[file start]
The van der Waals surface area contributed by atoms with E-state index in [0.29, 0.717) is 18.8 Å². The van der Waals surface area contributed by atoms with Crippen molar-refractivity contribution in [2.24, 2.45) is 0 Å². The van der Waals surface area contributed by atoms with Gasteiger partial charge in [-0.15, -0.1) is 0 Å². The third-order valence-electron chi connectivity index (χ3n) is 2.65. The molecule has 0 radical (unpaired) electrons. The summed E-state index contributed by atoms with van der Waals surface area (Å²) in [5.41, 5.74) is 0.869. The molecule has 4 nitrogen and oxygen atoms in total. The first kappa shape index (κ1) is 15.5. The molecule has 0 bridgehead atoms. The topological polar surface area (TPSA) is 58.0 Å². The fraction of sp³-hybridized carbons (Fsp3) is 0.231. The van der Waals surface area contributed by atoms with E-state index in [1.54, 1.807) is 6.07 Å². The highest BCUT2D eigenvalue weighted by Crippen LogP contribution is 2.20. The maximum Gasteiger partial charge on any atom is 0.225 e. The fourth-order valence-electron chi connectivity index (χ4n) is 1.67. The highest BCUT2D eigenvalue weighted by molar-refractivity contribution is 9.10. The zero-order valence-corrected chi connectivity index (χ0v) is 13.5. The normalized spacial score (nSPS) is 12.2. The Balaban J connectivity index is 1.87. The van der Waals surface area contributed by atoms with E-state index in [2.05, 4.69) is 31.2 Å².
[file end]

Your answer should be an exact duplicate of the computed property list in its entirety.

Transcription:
The van der Waals surface area contributed by atoms with E-state index in [0.29, 0.717) is 18.8 Å². The van der Waals surface area contributed by atoms with Crippen molar-refractivity contribution in [2.24, 2.45) is 0 Å². The van der Waals surface area contributed by atoms with Gasteiger partial charge in [-0.15, -0.1) is 0 Å². The third-order valence-electron chi connectivity index (χ3n) is 2.65. The molecule has 0 radical (unpaired) electrons. The summed E-state index contributed by atoms with van der Waals surface area (Å²) in [5.41, 5.74) is 0.869. The molecule has 4 nitrogen and oxygen atoms in total. The first kappa shape index (κ1) is 15.5. The molecule has 0 bridgehead atoms. The topological polar surface area (TPSA) is 58.0 Å². The fraction of sp³-hybridized carbons (Fsp3) is 0.231. The van der Waals surface area contributed by atoms with E-state index in [1.54, 1.807) is 6.07 Å². The highest BCUT2D eigenvalue weighted by Crippen LogP contribution is 2.20. The maximum Gasteiger partial charge on any atom is 0.225 e. The fourth-order valence-electron chi connectivity index (χ4n) is 1.67. The highest BCUT2D eigenvalue weighted by molar-refractivity contribution is 9.10. The zero-order valence-corrected chi connectivity index (χ0v) is 13.5. The normalized spacial score (nSPS) is 12.2. The Balaban J connectivity index is 1.87. The van der Waals surface area contributed by atoms with E-state index in [2.05, 4.69) is 31.2 Å².